With the stock market dropping almost every day lately, a lot of nervous investors are looking longingly at the sidelines. Even professional investors have started to get bearish about the future prospects for stocks.
But before you hit that sell button, make sure you take a look at the other side of your trade. Once you've sold your stocks, what are you going to do with that cash? After looking at the alternatives, you might well come to a different conclusion about whether stocks are such a bad investment right now.
The current mood on stocks is a big change from what we saw less than a month ago. Coming off a six-month rally, investors grew complacent and fearless. Between their highs in early October 2011 through the end of April, the iPath S&P 500 VIX Short-Term Futures ETN (NYS: VXX) , which tracks volatility measures, fell about 75%, while the leveraged VelocityShares Daily 2x VIX ETN (NYS: TVIX) lost almost 95% of its value.
But in May, fear has come back into the stock market, and many investors are responding by reaching for the sell button. Those same volatility ETNs are up 25% and 40%, respectively, since May 1, making conservative investors wonder whether it's time to get out of stocks now before things get any worse.
Where can you hide?
Whenever you sell an investment, you should also focus on what you're going to do with the money instead. Even if you're right about selling out, it does you no good if the alternative is worse.
The obvious alternative to stocks is cash. Bank accounts, Treasury bills, and other cash equivalents give you the security of knowing you can never see a loss of principal. With the Dow down more than 5% since May 1, that's a comforting guarantee.
But short-term Treasury bills pay less than 0.1% right now, while many bank accounts don't even get that far. Top-yielding savings accounts from CIT and Barclays (NYS: BCS) yield 1% as the banks are willing to pay above-average rates to draw savers in, but at that level, you'll fall well short of breaking even after inflation and taxes.
Reaching for more
So to avoid the surefire inflation-adjusted loss that savings accounts represent right now, you might look to other choices. But consider their pros and cons:
Bank CDs are just as safe as savings accounts. But even the highest-yielding five-year CDs listed on Bankrate earn less than 2% annually, and you commit to locking up your money for a long time. You'll face substantial fees if you pull your money out early.
Gold has acted as a safe haven in times of turmoil in the past. But this time around, gold has actually underperformed stocks, and the silver-tracking iShares Silver Trust (NYS: SLV) has done even worse as the combination of a potential slackening in industrial demand and bad investor sentiment take away interest in the white metal. Even longtime gold bulls like Jim Rogers believe that gold's near-term prospects are as bad as or worse than what some analysts are predicting for the stock market.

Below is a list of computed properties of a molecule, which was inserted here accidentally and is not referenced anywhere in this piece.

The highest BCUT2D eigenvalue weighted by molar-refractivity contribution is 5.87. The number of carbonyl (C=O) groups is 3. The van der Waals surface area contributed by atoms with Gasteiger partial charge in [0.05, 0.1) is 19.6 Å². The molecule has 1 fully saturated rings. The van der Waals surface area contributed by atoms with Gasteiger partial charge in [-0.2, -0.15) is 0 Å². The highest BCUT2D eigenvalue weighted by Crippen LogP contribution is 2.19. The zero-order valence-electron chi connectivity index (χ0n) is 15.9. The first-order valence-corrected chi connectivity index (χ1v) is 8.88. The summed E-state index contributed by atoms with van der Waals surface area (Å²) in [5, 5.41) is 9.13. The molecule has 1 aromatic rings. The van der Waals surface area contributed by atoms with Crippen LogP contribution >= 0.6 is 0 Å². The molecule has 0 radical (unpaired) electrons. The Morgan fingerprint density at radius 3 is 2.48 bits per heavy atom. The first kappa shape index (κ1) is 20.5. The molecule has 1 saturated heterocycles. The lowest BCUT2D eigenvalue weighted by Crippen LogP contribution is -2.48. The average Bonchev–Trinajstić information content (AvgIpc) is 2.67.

Various bond investments have different appeals and problems. Treasuries don't yield anything more than bank CDs do, making them an inferior choice. Even high-grade corporate bonds don't give you much of a boost over Treasuries, with IBM (NYS: IBM) having recently sold three-year notes at 0.75% and seven-year bonds at 1.875%. Meanwhile, in the high-yield corporate realm, you can find some more attractive yields, but you have to be careful to assess whether you're willing to take on the higher credit risk associated with their issuers. Most importantly, the threat of higher interest rates hangs over the entire bond market and could eventually cause price declines that would rival a bear market in stocks.
Commodities other than gold have seen mixed performance recently. But crude oil has seen big price drops lately, setting the stage for a change in profitability that could reverse huge portions of the growth in the energy industry in recent years.
As you can see, all of these investments have their downsides. The question is whether their potential benefits outweigh them. Your answer to that question may be different from anyone else's, because it depends a lot on your particular financial situation.
But with many individual stocks offering solid dividend income and less volatility than the overall market, you can't count stocks out automatically. After looking at your portfolio, you may decide that keeping the stocks you own -- or switching into others that are better -- could be a far better choice than selling out and expecting financial Armageddon.
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At the time thisarticle was published Fool contributorDan Caplingeris comfortable with his asset allocation right now. You can follow him onTwitter. He doesn't own shares of the companies mentioned in this article. The Motley Fool owns shares of IBM. Try any of our Foolish newsletter servicesfree for 30 days. We Fools don't all hold the same opinions, but we all believe thatconsidering a diverse range of insightsmakes us better investors. The Fool'sdisclosure policywill never dump you.
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